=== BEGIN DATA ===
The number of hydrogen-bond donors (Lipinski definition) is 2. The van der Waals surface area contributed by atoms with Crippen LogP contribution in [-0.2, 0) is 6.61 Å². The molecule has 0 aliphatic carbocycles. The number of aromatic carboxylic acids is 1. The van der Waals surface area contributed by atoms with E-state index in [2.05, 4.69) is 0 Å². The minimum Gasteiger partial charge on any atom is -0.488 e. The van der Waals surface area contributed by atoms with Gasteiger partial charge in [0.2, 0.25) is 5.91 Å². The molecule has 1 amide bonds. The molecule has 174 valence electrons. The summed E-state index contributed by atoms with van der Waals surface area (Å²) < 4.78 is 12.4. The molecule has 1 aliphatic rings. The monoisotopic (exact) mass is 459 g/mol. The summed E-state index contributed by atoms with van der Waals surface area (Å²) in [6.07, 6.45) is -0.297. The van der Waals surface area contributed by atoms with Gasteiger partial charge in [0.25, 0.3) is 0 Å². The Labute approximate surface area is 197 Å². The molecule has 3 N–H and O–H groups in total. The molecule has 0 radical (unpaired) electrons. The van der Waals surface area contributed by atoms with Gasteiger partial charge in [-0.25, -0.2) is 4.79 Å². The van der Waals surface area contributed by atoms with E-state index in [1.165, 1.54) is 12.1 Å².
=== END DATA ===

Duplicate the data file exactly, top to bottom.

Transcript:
The number of hydrogen-bond donors (Lipinski definition) is 2. The van der Waals surface area contributed by atoms with Crippen LogP contribution in [-0.2, 0) is 6.61 Å². The molecule has 0 aliphatic carbocycles. The number of aromatic carboxylic acids is 1. The van der Waals surface area contributed by atoms with E-state index in [2.05, 4.69) is 0 Å². The minimum Gasteiger partial charge on any atom is -0.488 e. The van der Waals surface area contributed by atoms with Gasteiger partial charge in [0.2, 0.25) is 5.91 Å². The molecule has 1 amide bonds. The molecule has 174 valence electrons. The summed E-state index contributed by atoms with van der Waals surface area (Å²) < 4.78 is 12.4. The molecule has 1 aliphatic rings. The monoisotopic (exact) mass is 459 g/mol. The summed E-state index contributed by atoms with van der Waals surface area (Å²) in [6.07, 6.45) is -0.297. The van der Waals surface area contributed by atoms with Gasteiger partial charge in [0.25, 0.3) is 0 Å². The Labute approximate surface area is 197 Å². The molecule has 3 N–H and O–H groups in total. The molecule has 0 radical (unpaired) electrons. The van der Waals surface area contributed by atoms with Gasteiger partial charge in [-0.25, -0.2) is 4.79 Å². The van der Waals surface area contributed by atoms with E-state index in [1.165, 1.54) is 12.1 Å².